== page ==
Family of murder victims speak at Hullihen sentencing
REED CITY - Two lives were ended the night Blake Hullihen shot Gabrielle Woodworth and Donald C. Feneis in a gas station parking lot, but family of the victims told Hullihen on Friday that his actions impacted many others.
"You took more than the lives of two human beings who were wanted, needed and loved by many family members," said Rebecca Gruno, Gabrielle's mother. "You stole more than their breath and the beat of their hearts. … You left vacant seats at the family table and silenced laughter we shared with them."
Hullihen was sentenced on Friday in Osceola County's 49th Circuit Court. He was found guilty in January on two counts of second-degree murder and two counts of felony use of a firearm.
Gruno spoke about Gabrielle's three daughters, one of whom she shared with Hullihen, while holding a photograph of Gabrielle. Two of Gabrielle's daughters were in the car at the time of the shootings. The daughter Gabrielle and Hullihen shared was not present at the would-be custody exchange. Hullihen left her with his parents when he went to meet Gabrielle.
"There is a little girl who can't understand why you would choose to take her mother and her father away," Gruno said. "The youngest kisses this photo goodnight every night. I say she's lucky to be able to sleep, because (her sister) wakes up every night with night terrors, sweating, scared of the man in the dark who took her mother away.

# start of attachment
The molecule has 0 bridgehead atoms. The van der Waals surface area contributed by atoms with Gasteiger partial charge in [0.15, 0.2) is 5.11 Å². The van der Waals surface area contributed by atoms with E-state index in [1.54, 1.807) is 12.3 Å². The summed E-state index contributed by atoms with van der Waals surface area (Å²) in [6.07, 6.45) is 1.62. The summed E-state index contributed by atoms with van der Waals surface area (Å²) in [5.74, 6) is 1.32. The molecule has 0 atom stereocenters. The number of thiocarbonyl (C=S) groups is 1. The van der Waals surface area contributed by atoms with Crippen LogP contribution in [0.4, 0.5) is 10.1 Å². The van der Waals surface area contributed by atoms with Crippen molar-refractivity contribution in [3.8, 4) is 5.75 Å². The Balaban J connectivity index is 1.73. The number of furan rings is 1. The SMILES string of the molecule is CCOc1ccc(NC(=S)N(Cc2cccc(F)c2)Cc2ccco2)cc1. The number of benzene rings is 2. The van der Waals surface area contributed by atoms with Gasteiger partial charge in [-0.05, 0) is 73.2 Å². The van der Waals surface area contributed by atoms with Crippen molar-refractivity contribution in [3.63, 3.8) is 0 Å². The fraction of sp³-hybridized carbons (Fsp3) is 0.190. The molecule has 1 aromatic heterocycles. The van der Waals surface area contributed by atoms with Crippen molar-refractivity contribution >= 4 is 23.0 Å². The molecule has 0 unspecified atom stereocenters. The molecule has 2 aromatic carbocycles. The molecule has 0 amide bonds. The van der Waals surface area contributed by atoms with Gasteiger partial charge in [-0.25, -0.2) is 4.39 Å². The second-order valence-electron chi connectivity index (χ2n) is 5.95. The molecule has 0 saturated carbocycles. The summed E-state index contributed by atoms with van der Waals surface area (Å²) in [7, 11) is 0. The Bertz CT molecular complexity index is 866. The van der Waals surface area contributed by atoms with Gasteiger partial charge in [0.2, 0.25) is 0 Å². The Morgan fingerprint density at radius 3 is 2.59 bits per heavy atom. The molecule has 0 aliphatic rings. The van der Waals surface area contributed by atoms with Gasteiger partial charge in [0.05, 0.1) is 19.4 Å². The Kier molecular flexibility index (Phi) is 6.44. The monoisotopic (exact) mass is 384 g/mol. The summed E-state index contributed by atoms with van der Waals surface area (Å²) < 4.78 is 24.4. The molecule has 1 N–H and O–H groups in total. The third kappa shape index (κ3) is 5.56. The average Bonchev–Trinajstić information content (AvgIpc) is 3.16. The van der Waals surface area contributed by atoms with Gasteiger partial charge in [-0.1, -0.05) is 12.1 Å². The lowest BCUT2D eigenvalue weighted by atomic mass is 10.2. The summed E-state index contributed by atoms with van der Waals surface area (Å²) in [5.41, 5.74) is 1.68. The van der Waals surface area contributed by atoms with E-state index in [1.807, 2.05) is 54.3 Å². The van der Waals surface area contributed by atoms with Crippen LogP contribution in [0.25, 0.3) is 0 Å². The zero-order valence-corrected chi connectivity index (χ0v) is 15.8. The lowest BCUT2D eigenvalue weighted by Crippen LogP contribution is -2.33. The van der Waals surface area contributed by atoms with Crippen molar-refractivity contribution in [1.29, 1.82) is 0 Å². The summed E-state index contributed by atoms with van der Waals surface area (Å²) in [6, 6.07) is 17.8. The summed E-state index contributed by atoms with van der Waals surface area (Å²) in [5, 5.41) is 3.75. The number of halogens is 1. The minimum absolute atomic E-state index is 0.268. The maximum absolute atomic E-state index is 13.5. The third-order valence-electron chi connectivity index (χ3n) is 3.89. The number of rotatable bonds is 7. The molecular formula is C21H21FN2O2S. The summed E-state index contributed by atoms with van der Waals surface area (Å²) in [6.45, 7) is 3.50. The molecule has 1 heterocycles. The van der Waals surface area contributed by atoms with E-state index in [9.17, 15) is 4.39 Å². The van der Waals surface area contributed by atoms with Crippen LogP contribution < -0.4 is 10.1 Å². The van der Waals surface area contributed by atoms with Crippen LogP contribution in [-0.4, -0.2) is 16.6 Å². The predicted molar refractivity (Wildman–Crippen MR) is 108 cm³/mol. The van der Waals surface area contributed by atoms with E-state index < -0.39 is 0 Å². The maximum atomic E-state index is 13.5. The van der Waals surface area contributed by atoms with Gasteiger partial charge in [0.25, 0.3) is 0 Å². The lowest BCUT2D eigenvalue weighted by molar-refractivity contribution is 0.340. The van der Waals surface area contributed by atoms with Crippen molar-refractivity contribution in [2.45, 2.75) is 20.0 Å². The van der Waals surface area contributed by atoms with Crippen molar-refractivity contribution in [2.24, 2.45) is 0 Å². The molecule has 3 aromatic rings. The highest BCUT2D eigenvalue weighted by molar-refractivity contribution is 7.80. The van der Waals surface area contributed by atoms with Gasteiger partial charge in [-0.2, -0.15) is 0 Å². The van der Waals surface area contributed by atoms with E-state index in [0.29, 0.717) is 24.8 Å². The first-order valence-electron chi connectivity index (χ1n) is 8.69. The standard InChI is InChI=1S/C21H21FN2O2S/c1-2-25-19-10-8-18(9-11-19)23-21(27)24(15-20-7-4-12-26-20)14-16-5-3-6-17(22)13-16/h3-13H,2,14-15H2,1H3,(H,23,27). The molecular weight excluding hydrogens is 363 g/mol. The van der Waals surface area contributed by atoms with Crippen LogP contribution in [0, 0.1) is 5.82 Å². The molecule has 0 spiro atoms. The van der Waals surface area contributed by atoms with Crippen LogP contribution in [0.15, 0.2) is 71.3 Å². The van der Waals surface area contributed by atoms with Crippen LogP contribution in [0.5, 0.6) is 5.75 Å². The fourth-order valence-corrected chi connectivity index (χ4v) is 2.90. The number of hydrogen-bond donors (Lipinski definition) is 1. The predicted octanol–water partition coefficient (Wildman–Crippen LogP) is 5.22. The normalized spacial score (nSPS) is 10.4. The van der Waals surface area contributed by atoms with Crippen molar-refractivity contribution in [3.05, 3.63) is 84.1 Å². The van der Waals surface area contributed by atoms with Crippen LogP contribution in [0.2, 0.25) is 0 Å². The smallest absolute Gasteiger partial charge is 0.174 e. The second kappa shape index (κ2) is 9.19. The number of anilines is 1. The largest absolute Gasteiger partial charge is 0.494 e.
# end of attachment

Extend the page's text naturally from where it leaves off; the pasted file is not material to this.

"One of the girls came to me with a concern. … She wanted to know how to respond when friends asked how old her mother was - is - and if her dad is nice. I've never prepared myself for these kinds of questions, and I shouldn't have to."
Gabrielle's brother, Andrew Woodworth, stood with his mother as she spoke to Hullihen and offered his own statement when she finished.
"This crime was so bad that I couldn't see my sister at her funeral. We had a closed casket, and this was disgusting," he said. "I hope the justice system will prevail with the sentence."
Donald Feneis, the father of the victim by the same name, had harsh words for Hullihen, calling him a scumbag as he left the podium.
"You did nothing for that child but ruin her livelihood and ability to grow up with a family," he said. "You didn't do your job as a father. You're not a father. You're a disgusting piece of dirt."
Because of the "ripple effect that goes farther than this courtroom," Osceola County Assistant Prosecutor Andy Le Pres asked Judge Scott Hill-Kennedy to impose a higher sentence than the one suggested by the probation department.
Through his attorney, Dennis DuVall, Hullihen asked for the maximum sentence - life in prison - to give him a chance at being paroled after 15 years.
Hill-Kennedy opted to sentence Hullihen to a greater sentence because Hullihen's crime was "as serious as something can be in the criminal world."
Hullihen will serve 37-and-a-half years to 75 years in prison for the murder charges. He will also serve two years for each felony firearm charge, terms that will run consecutively and must be completed before he begins serving time for the murders.
He was given credit against the sentence for the past year and 84 days he has been in Osceola County Jail.
Hullihen also must pay $6,358.36 in restitution, part of which covers funeral costs for the victims.